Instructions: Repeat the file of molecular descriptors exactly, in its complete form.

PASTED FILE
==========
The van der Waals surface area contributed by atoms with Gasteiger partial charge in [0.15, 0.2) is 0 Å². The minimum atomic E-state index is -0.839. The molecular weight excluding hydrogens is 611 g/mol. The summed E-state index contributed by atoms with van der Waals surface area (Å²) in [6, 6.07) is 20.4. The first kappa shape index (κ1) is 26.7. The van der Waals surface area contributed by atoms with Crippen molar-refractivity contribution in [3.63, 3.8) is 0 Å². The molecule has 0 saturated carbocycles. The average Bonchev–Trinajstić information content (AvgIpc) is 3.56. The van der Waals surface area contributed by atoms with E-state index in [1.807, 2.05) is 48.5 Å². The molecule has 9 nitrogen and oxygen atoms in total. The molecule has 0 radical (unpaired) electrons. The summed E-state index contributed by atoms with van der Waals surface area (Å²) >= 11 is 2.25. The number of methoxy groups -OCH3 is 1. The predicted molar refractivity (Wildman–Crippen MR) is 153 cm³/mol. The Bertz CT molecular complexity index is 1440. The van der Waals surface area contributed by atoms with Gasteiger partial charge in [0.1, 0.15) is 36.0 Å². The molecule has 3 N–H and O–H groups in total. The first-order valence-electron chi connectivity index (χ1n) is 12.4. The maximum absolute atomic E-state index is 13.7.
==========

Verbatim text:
The van der Waals surface area contributed by atoms with Gasteiger partial charge in [0.15, 0.2) is 0 Å². The minimum atomic E-state index is -0.839. The molecular weight excluding hydrogens is 611 g/mol. The summed E-state index contributed by atoms with van der Waals surface area (Å²) in [6, 6.07) is 20.4. The first kappa shape index (κ1) is 26.7. The van der Waals surface area contributed by atoms with Crippen molar-refractivity contribution in [3.63, 3.8) is 0 Å². The molecule has 0 saturated carbocycles. The average Bonchev–Trinajstić information content (AvgIpc) is 3.56. The van der Waals surface area contributed by atoms with E-state index in [1.807, 2.05) is 48.5 Å². The molecule has 9 nitrogen and oxygen atoms in total. The molecule has 0 radical (unpaired) electrons. The summed E-state index contributed by atoms with van der Waals surface area (Å²) >= 11 is 2.25. The number of methoxy groups -OCH3 is 1. The predicted molar refractivity (Wildman–Crippen MR) is 153 cm³/mol. The Bertz CT molecular complexity index is 1440. The van der Waals surface area contributed by atoms with Gasteiger partial charge in [0.1, 0.15) is 36.0 Å². The molecule has 3 N–H and O–H groups in total. The first-order valence-electron chi connectivity index (χ1n) is 12.4. The maximum absolute atomic E-state index is 13.7.